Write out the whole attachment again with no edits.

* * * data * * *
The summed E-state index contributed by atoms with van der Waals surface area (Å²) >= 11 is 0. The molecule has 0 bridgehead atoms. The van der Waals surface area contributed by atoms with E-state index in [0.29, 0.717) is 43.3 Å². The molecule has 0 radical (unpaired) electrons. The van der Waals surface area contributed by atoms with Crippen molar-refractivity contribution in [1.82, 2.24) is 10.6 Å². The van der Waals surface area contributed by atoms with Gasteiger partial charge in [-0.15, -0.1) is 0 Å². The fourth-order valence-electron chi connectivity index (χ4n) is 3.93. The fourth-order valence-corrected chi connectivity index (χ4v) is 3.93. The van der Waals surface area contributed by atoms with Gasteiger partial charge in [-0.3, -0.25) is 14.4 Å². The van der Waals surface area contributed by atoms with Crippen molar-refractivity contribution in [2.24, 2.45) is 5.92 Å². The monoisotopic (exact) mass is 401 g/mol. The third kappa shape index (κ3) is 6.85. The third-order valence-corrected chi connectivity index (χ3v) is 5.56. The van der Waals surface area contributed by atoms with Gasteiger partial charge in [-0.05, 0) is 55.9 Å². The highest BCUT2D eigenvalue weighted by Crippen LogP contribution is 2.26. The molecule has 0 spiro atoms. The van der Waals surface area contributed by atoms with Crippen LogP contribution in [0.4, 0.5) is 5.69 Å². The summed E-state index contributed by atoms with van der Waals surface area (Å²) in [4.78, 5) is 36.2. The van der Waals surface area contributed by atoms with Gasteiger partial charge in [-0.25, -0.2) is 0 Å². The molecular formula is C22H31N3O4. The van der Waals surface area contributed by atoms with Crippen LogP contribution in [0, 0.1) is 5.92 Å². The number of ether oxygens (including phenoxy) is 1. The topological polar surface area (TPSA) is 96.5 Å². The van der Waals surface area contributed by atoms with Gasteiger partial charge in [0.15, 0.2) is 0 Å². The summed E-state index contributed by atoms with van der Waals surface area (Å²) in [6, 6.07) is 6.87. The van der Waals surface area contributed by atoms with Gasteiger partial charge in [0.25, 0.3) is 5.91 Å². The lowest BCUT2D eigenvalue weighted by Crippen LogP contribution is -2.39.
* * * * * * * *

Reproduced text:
The summed E-state index contributed by atoms with van der Waals surface area (Å²) >= 11 is 0. The molecule has 0 bridgehead atoms. The van der Waals surface area contributed by atoms with E-state index in [0.29, 0.717) is 43.3 Å². The molecule has 0 radical (unpaired) electrons. The van der Waals surface area contributed by atoms with Crippen molar-refractivity contribution in [1.82, 2.24) is 10.6 Å². The van der Waals surface area contributed by atoms with Gasteiger partial charge in [-0.15, -0.1) is 0 Å². The fourth-order valence-electron chi connectivity index (χ4n) is 3.93. The fourth-order valence-corrected chi connectivity index (χ4v) is 3.93. The van der Waals surface area contributed by atoms with Gasteiger partial charge in [-0.3, -0.25) is 14.4 Å². The van der Waals surface area contributed by atoms with Crippen molar-refractivity contribution in [2.24, 2.45) is 5.92 Å². The monoisotopic (exact) mass is 401 g/mol. The third kappa shape index (κ3) is 6.85. The third-order valence-corrected chi connectivity index (χ3v) is 5.56. The van der Waals surface area contributed by atoms with Gasteiger partial charge in [-0.05, 0) is 55.9 Å². The highest BCUT2D eigenvalue weighted by Crippen LogP contribution is 2.26. The molecule has 0 spiro atoms. The van der Waals surface area contributed by atoms with Crippen LogP contribution in [0.4, 0.5) is 5.69 Å². The summed E-state index contributed by atoms with van der Waals surface area (Å²) in [4.78, 5) is 36.2. The van der Waals surface area contributed by atoms with Gasteiger partial charge in [-0.25, -0.2) is 0 Å². The molecular formula is C22H31N3O4. The van der Waals surface area contributed by atoms with Crippen LogP contribution in [0, 0.1) is 5.92 Å². The number of ether oxygens (including phenoxy) is 1. The topological polar surface area (TPSA) is 96.5 Å². The van der Waals surface area contributed by atoms with Gasteiger partial charge in [0.15, 0.2) is 0 Å². The summed E-state index contributed by atoms with van der Waals surface area (Å²) in [6, 6.07) is 6.87. The van der Waals surface area contributed by atoms with Gasteiger partial charge in [0.25, 0.3) is 5.91 Å². The lowest BCUT2D eigenvalue weighted by Crippen LogP contribution is -2.39.